Want to get into an elite university? Develop a better personality so you can receive a higher personality score during the admissions process.
In the Supreme Court case regarding using race-conscious admissions (affirmative action) at Harvard University and UNC, we learn Harvard assigns a personality score to every applicant.
By assigning a lower personality score to Asian applicants, Harvard attempts to justify its rejection of some Asian applicants, despite their higher overall grades and test scores. This is one way universities use to better shape what they believe the racial mix of each incoming class should be.
Below is a chart that shows the percentage of undergraduate enrollment of Asians has been relatively steady at Ivy League schools since 1990 but increased at Caltech. 1997 was the last year before the affirmative action ban in California took effect.
Asians Are Less Personable?
As someone who has always had friends in low and high places, I never realized I had a worse personality than people of other races. It also seems hard to measure someone’s personality, self-confidence, likability, and courage without at least spending an hour with them in person.
Although I attended a state school (William & Mary), I ended up getting a front-office job at Goldman Sachs in NYC. Goldman is a highly coveted employer by many graduates from elite universities.
As a Goldman employee interviewing perspective applicants, it was actually kind of surreal rejecting ~95% of the Ivy League applicants who got past “Super Day,” the first round of all-day interviews.
Heck, I’ve even had a girlfriend or wife since the 7th grade! Even if I was the best-looking fella, which I’m clearly not, there’s no way I could have always had a love interest since 12 years old if I had had a terrible personality.
But let’s say Harvard is right and I’m not as personable as others due to my race. I don’t have the self-confidence to speak up for myself nor do I have the courage to live life on my terms. I take the beatings and like it!
I’m good with that because I’m financially free, baby! There’s nobody I need to constantly suck up to to try and get ahead.
However, as a parent of multi-racial kids, they might inherit my bad personality. And after we got rejected by six-out-of-seven preschools, I realized that having a minimum amount of status matters.
Hence, it’s a good idea to think of ways to help our kids develop better personalities to give them more opportunities. Maybe this post can help you develop a better personality as well.
Long Shot To Get Into An Elite University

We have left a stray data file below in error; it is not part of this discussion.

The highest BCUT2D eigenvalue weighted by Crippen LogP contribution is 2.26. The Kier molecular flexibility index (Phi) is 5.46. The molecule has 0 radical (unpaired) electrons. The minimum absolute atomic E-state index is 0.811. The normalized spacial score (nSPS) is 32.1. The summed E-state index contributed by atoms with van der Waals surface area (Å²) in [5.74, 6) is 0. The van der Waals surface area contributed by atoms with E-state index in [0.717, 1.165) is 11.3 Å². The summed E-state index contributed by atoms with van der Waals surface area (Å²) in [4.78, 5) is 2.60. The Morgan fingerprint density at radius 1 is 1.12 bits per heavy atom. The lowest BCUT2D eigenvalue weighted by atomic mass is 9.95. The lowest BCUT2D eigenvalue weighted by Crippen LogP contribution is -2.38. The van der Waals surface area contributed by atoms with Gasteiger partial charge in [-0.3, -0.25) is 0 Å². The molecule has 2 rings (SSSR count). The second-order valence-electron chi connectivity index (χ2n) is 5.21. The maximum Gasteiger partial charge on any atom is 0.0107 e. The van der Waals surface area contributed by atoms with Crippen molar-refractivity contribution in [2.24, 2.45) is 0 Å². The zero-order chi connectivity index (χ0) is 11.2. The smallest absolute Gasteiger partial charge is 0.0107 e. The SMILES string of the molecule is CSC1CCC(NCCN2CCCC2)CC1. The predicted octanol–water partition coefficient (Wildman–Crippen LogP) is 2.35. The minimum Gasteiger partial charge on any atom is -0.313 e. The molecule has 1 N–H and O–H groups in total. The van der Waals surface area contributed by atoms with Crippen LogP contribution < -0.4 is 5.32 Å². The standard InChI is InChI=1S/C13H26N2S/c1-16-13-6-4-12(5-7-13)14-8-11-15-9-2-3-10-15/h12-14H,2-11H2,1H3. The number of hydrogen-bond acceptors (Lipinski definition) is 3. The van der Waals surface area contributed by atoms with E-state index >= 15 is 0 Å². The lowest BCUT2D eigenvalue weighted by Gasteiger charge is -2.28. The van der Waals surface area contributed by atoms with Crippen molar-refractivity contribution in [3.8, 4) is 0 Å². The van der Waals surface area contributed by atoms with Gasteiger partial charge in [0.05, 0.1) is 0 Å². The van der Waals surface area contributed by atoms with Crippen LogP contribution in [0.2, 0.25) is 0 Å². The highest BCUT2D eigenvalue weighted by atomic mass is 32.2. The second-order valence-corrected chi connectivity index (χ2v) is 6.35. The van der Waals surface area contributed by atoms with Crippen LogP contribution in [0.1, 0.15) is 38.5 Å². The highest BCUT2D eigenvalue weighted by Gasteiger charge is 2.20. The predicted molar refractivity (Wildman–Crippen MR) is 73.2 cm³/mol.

I know the odds are stacked against my kids for getting into any elite university. The average acceptance rates are in the single digits. Based on my mediocre SAT score, if my kids inherit my academic prowess, they’ve got no shot.
But as any good Financial Samurai believes, the longer the odds the greater the upside! It’s still worth trying to develop better personalities to improve our lives.
After writing this article, I realize the end goal is not to get into an elite university and pay over $300,000 in today’s dollars for the privilege. Goodness knows there are plenty of graduates of elite universities that end up doing nothing special.
Instead of obtaining a fancy diploma, the end goal is to live a life of purpose, ultimately, with someone who will love you no matter what. Do you wake up excited most days? If so, you’re on the right track.
The Worry I Have As A Parent
I have this one nagging worry my children will still be living with us when they are 30+ years old. If this happens, it will mean they weren’t able to utilize their education to find a job that pays enough for them to live independently. It probably also means they had a tougher time finding someone, which is the greater heartbreaker.
The worry may seem strange, but I have been constantly reminded of this concern since I first bought a single-family house in San Francisco in 2005. From 2005 – 2014, my next door neighbor’s son returned home after college and never left. When I moved to a new neighborhood in 2014, my new next door neighbor’s son moved in after graduating college at 25 and has also never left.
Then after I purchased a forever house in 2020, I met three neighbors who had adult children living at home. Maybe this phenomenon is due to the high cost of living in San Francisco. Surely, part of the reason more adult children moved back is due to the pandemic.